The American natural gas revolution has boosted economic competitiveness, and helped reduce U.S. carbon emissions to their lowest levels in 20 years. The question is now whether the United States will leverage this energy bounty to advance its foreign policy goals during the most serious East-West crisis in a generation.
Russian’s intervention in Crimea and looming threats against eastern Ukraine underscore Europe’s energy vulnerability. Roughly 80 percent of Russian exported gas to the EU passes through pipelines in Ukraine, which Moscow has turned off twice in recent years.
A shale gas revolution in Europe could help to limit the EU’s energy vulnerability to Russia. But while there are great hopes for the safe and environmentally responsible development of unconventional gas in the UK, Poland, and elsewhere, a reliable source of shale gas in Europe may still be a decade away.
That is why Europe has turned to imports of liquified natural gas, tripling its imports in the last decade. Unfortunately, U.S. exports of LNG are not part of this equation. Under present law, the U.S. Department of Energy must approve the exports of LNG to countries lacking a free trade agreement with the United States, including NATO allies and members of the EU. That approval process is lengthy and can be opaque. The U.S.-EU trade agreement, known as the Transatlantic Trade and Investment Partnership, is under active negotiation, but difficult issues remain, the talks are at an early stage, and it is unlikely that a treaty would be brought to the Senate for approval before the mid-term elections.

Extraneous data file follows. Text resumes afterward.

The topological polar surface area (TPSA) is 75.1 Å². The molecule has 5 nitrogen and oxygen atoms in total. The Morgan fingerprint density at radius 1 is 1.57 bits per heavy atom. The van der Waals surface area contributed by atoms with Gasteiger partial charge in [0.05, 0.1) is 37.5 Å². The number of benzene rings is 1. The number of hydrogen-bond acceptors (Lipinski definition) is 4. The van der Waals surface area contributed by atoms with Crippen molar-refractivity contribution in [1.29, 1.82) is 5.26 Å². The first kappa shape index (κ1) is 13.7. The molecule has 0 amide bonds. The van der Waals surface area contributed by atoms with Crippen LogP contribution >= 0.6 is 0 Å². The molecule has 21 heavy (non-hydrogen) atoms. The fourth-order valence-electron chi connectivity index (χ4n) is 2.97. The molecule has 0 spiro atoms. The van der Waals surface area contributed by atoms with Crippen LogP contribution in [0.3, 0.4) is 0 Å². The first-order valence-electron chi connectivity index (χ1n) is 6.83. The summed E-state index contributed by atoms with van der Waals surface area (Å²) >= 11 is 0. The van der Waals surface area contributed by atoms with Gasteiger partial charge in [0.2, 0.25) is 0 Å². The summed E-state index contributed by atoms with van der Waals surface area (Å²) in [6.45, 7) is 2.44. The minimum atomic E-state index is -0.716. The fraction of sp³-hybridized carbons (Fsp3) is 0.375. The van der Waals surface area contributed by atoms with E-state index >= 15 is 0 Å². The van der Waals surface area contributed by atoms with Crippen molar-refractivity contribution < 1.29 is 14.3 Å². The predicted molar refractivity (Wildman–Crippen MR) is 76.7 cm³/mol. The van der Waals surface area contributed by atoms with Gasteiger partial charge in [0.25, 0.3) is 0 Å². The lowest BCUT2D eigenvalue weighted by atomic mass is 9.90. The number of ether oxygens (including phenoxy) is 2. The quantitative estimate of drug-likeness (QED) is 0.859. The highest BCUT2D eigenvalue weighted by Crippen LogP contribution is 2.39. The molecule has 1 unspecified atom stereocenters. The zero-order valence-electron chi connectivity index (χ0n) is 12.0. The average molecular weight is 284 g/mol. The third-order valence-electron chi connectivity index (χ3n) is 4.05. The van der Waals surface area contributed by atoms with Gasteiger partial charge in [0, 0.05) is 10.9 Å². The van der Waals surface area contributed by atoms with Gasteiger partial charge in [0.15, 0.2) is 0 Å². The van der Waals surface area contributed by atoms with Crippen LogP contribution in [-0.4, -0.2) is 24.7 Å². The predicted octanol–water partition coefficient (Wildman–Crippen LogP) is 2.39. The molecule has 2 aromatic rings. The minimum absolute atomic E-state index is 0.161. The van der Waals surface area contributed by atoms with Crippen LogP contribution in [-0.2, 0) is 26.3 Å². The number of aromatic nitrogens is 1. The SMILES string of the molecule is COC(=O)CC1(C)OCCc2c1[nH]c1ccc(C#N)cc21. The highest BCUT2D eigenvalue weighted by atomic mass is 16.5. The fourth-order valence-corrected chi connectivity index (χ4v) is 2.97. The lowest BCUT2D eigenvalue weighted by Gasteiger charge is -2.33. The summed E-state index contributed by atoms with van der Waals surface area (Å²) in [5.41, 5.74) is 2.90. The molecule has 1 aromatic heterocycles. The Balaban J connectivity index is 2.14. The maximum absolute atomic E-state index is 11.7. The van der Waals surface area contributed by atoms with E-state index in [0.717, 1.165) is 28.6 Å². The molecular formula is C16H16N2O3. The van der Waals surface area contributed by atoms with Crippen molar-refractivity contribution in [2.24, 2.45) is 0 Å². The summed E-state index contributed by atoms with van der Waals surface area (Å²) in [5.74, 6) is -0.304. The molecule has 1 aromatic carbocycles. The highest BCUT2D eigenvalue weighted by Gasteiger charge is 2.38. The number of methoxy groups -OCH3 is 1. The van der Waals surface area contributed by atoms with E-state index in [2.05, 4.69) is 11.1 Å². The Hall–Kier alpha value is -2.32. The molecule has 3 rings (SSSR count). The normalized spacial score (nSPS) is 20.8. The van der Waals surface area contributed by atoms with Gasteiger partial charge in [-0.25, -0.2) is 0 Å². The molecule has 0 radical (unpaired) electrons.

Enabling a steady flow of gas from the United States to Europe would benefit both regions — geopolitically, environmentally and economically. It would bolster transatlantic solidarity and help to form a united U.S.-EU response to Russian intervention in Crimea. The Obama administration’s efforts to gain support for economic sanctions against Russia will surely attract criticism from those Europeans who are concerned about Russian retaliation and exploitation of European dependency on Russian natural gas. Natural gas from the U.S. will not eliminate Russian leverage, but together with substantial supplies already on the market and other sources from Qatar and Norway, it could reduce Russia’s stranglehold on European energy requirements.